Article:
The iconic lobster boats and traps that sprinkle the harbors up and down the New England coast have become a symbol of what it means to be from this part of the country. However, most are unfamiliar with the details that go on once these boats leave their moorings and set out for a day’s work. With lobsterfest in full swing at our Melrose restaurant, I decided to take a trip out on my father-in-law Ambie’s lobster boat, f/v Valerie Dawn, to get an up-close look at how this New England favorite ultimately ends up waiting for you in the lobster tank.
The day starts early for a local lobsterman (or woman!)- most are out and ready to start hauling just after the sun comes up. With the bait already on board, we met at the boat at 6am. Early November temperatures are not the ideal weather for an early morning harbor cruise, but the lobsters don’t seem to mind.
Skilled lobstermen have a well-honed understanding of the behaviors and patterns of the American lobster, although annual fluctuations in temperature and conditions can alter this behavior significantly. As a result, the livihood comes with a high degree of unpredictability. Because of this unpredictability, every lobsterman works a little differently. Variations in approach include fishing solo or using of a backman/ backmen, use of different bait, location of trap-setting, and time lapsed between hauls. As a result of these differences technique, a certain air of competition can always be found amongst the local lobstermen. At the same time, however, there is also a more general and over-arching understanding that they are all in it together. Although playful jabs may be exchanged down at the docks and over the radio, many of these fishermen sit down together over coffee at the local diner after the day’s haul is complete.
On our trip, we set out with a fish tote of cod racks (the leftovers after the fillets are taken off) already on board. Often the first stop for a daily trip is to pick up this bait, but we got a jump start on the day having loaded it the evening before. When it comes to bait, lobsters will eat pretty much anything but they are most attracted to fish with a high oil content, such as mackerel or tuna. We set out across the harbor and arrived at the first string (or collection of traps marked by a buoy at each end) in no time.
Traps–or pots– were originally made of wood but are now mostly wire. They all have net “heads” which are easy to enter but hard to exit. The lobster first goes in after the bait in the “kitchen” through the main head. Then, when it tries to get out, it lands in the “parlor.” Some traps have several kitchens and several parlors, and many are now equipped with biodegradable exit doors that eventually wear away on traps that have been lost or separated from their main lines.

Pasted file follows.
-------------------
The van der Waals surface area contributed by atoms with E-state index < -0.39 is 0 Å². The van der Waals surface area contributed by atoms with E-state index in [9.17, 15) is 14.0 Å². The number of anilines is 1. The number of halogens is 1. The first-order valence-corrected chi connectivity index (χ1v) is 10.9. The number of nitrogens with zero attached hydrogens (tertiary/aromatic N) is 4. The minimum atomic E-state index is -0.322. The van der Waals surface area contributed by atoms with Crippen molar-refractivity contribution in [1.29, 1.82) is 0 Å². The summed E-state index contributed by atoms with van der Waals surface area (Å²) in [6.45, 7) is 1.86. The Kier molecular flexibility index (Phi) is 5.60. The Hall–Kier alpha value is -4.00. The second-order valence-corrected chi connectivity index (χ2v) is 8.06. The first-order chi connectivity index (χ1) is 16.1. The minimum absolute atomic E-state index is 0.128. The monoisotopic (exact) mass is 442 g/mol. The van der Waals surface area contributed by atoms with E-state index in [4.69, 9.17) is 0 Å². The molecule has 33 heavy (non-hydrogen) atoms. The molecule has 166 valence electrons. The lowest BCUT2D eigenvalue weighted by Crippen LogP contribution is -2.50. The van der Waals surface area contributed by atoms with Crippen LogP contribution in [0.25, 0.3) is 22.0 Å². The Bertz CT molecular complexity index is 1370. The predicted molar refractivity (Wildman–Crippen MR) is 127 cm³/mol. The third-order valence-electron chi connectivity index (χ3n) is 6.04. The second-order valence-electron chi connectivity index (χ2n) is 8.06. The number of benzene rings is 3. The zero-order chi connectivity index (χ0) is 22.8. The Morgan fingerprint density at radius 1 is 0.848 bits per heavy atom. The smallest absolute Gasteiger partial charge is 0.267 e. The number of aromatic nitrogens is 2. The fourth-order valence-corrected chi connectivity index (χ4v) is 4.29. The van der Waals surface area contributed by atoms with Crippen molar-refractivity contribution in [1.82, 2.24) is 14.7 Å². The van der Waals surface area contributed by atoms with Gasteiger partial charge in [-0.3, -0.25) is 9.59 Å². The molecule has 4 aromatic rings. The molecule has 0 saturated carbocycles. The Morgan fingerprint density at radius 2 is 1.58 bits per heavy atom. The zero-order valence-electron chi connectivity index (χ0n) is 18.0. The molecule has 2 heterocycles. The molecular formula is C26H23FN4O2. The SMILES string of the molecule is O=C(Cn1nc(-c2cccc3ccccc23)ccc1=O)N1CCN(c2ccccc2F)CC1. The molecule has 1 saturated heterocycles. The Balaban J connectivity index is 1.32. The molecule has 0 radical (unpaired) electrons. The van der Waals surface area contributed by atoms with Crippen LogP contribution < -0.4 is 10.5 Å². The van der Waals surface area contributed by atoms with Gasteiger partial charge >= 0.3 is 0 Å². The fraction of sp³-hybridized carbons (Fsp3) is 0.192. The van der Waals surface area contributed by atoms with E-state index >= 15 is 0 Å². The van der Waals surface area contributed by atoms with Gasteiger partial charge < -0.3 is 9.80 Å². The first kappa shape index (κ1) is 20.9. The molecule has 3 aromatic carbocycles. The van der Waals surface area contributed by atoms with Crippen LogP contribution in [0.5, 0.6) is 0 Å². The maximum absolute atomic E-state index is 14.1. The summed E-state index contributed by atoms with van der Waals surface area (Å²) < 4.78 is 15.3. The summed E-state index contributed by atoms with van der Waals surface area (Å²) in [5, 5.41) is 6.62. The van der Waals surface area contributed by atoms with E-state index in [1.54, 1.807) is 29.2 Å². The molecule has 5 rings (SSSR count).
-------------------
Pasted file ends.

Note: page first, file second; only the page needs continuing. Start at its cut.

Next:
A gaff is used to grab the main line of a set of traps. Some boats use a mechanical hauler to avoid the strain off hauling by hand. Once the traps are on board, they are lined up with the rope carefully coiled and lobsters that have made their way in the traps are measured. Size limits are based on the length of the carapace (body) of the lobster. Carapace length measured from rear of eye socket parallel to the center line of the bodyshell to the rear of the bodyshell. All lobsters measuring less than the minimum legal carapace length must be returned to the waters from which taken. All lobsters must be measured immediately upon bringing them on board. Current size limits for lobsters caught in the Gulf of Maine are those with a carapace between 3 1/4 and 5 inches.
Keepers are stored in a holding tank on board. Unlike most other seafood, lobsters must be kept alive until they are cooked. This is because the digestive enzymes in the animal will rapidly compromise and breakdown its meat shortly after it dies. They also must be banded because lobsters are known to be cannibalistic, especially in such close quarters.
About half way through our trip, we were surprised to haul a trap with a large female- she weight approximately 8 pounds! It’s hard to imagine how she was able to get in the trap given her size. As it turns out, she was a “seeder”- she was carrying eggs under her tail. Female lobsters can carry up to 20,000 eggs at a single time , of which about 20 lobsters will survive to be one month or older. Scientists estimate that only 2 of those lobsters must survive to egg-bearing maturity in order to maintain healthy population levels.
To give an accurate scale, we placed our female giant next to a market sized lobster in order to show just how impressive she was. Although determining the age of a lobster is an imprecise science, it’s fair to estimate that at this size, our large female was over 25 years old! The flipper on her tail that would normally be “V-Notched” was also missing, but was beginning to grow back in. V-Notching is a technique used to protect seeders and ensure the overall health of the species. Although regulations for keeping V-notched lobsters vary in different areas, it has overall been an effective method for ensuring that the egg bearing females have the chance to reproduce successfully over time.
If you sit down to treat yourself to a boiled or bake-stuffed lobster this holiday season, we hope that you take a minute to appreciate what went into getting that creature of the deep onto your plate. Personally, I am grateful to live in an area where fresh seafood is plentiful. I’m also very grateful for all the hard work that goes into getting that seafood into our local markets and restaurants.